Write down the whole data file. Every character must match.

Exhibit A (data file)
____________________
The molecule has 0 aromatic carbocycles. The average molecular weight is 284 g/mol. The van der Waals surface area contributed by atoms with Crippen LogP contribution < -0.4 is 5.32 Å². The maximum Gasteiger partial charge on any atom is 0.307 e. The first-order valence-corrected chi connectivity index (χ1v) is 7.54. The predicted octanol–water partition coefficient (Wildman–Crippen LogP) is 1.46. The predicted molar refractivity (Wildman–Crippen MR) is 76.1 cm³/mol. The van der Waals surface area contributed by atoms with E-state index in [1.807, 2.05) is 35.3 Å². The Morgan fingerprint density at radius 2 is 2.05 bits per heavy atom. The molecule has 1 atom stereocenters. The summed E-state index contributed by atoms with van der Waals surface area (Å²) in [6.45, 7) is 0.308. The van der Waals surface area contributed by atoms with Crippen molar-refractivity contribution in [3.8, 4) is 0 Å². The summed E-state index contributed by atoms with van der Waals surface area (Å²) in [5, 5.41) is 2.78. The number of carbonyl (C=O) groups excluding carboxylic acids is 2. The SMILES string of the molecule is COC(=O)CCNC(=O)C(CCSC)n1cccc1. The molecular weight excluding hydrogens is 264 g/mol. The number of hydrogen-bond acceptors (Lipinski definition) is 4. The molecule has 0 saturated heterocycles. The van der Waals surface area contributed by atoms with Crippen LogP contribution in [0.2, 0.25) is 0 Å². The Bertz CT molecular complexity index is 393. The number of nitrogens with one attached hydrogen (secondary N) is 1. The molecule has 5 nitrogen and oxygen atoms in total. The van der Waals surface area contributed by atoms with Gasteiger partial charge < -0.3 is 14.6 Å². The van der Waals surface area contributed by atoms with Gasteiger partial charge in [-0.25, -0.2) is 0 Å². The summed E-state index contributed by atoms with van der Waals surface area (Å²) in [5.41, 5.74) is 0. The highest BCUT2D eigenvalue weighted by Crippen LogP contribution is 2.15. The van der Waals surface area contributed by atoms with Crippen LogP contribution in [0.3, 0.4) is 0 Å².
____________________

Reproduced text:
The molecule has 0 aromatic carbocycles. The average molecular weight is 284 g/mol. The van der Waals surface area contributed by atoms with Crippen LogP contribution < -0.4 is 5.32 Å². The maximum Gasteiger partial charge on any atom is 0.307 e. The first-order valence-corrected chi connectivity index (χ1v) is 7.54. The predicted octanol–water partition coefficient (Wildman–Crippen LogP) is 1.46. The predicted molar refractivity (Wildman–Crippen MR) is 76.1 cm³/mol. The van der Waals surface area contributed by atoms with E-state index in [1.807, 2.05) is 35.3 Å². The Morgan fingerprint density at radius 2 is 2.05 bits per heavy atom. The molecule has 1 atom stereocenters. The summed E-state index contributed by atoms with van der Waals surface area (Å²) in [6.45, 7) is 0.308. The van der Waals surface area contributed by atoms with Crippen molar-refractivity contribution in [3.8, 4) is 0 Å². The summed E-state index contributed by atoms with van der Waals surface area (Å²) in [5, 5.41) is 2.78. The number of carbonyl (C=O) groups excluding carboxylic acids is 2. The SMILES string of the molecule is COC(=O)CCNC(=O)C(CCSC)n1cccc1. The molecular weight excluding hydrogens is 264 g/mol. The number of hydrogen-bond acceptors (Lipinski definition) is 4. The molecule has 0 saturated heterocycles. The van der Waals surface area contributed by atoms with Crippen LogP contribution in [0.2, 0.25) is 0 Å². The Bertz CT molecular complexity index is 393. The number of nitrogens with one attached hydrogen (secondary N) is 1. The molecule has 5 nitrogen and oxygen atoms in total. The van der Waals surface area contributed by atoms with Gasteiger partial charge < -0.3 is 14.6 Å². The van der Waals surface area contributed by atoms with Gasteiger partial charge in [-0.25, -0.2) is 0 Å². The summed E-state index contributed by atoms with van der Waals surface area (Å²) in [5.41, 5.74) is 0. The highest BCUT2D eigenvalue weighted by Crippen LogP contribution is 2.15. The van der Waals surface area contributed by atoms with Crippen LogP contribution in [0.3, 0.4) is 0 Å².